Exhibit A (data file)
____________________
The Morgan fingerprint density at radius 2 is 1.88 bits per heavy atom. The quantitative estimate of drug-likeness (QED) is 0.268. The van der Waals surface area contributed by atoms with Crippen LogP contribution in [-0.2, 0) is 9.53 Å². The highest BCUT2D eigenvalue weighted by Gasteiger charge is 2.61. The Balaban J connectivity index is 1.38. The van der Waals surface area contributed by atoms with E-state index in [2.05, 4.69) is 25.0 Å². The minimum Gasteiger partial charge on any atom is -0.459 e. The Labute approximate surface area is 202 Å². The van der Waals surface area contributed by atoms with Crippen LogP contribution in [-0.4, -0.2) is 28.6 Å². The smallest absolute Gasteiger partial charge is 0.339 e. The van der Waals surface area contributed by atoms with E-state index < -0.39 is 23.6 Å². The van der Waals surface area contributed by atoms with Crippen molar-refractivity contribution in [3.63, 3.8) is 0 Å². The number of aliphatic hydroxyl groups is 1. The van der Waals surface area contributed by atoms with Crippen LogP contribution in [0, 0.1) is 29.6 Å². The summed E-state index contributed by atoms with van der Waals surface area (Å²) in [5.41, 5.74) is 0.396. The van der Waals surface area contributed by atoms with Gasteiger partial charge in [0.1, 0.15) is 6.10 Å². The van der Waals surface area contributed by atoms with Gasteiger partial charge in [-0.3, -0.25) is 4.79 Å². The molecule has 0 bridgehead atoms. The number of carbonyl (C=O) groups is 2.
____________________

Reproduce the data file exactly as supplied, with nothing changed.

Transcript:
The Morgan fingerprint density at radius 2 is 1.88 bits per heavy atom. The quantitative estimate of drug-likeness (QED) is 0.268. The van der Waals surface area contributed by atoms with Crippen LogP contribution in [-0.2, 0) is 9.53 Å². The highest BCUT2D eigenvalue weighted by Gasteiger charge is 2.61. The Balaban J connectivity index is 1.38. The van der Waals surface area contributed by atoms with E-state index in [2.05, 4.69) is 25.0 Å². The minimum Gasteiger partial charge on any atom is -0.459 e. The Labute approximate surface area is 202 Å². The van der Waals surface area contributed by atoms with Crippen LogP contribution in [-0.4, -0.2) is 28.6 Å². The smallest absolute Gasteiger partial charge is 0.339 e. The van der Waals surface area contributed by atoms with E-state index < -0.39 is 23.6 Å². The van der Waals surface area contributed by atoms with Crippen molar-refractivity contribution in [3.63, 3.8) is 0 Å². The number of aliphatic hydroxyl groups is 1. The van der Waals surface area contributed by atoms with Crippen LogP contribution in [0, 0.1) is 29.6 Å². The summed E-state index contributed by atoms with van der Waals surface area (Å²) in [5.41, 5.74) is 0.396. The van der Waals surface area contributed by atoms with Gasteiger partial charge in [0.1, 0.15) is 6.10 Å². The van der Waals surface area contributed by atoms with Gasteiger partial charge in [-0.3, -0.25) is 4.79 Å². The molecule has 0 bridgehead atoms. The number of carbonyl (C=O) groups is 2.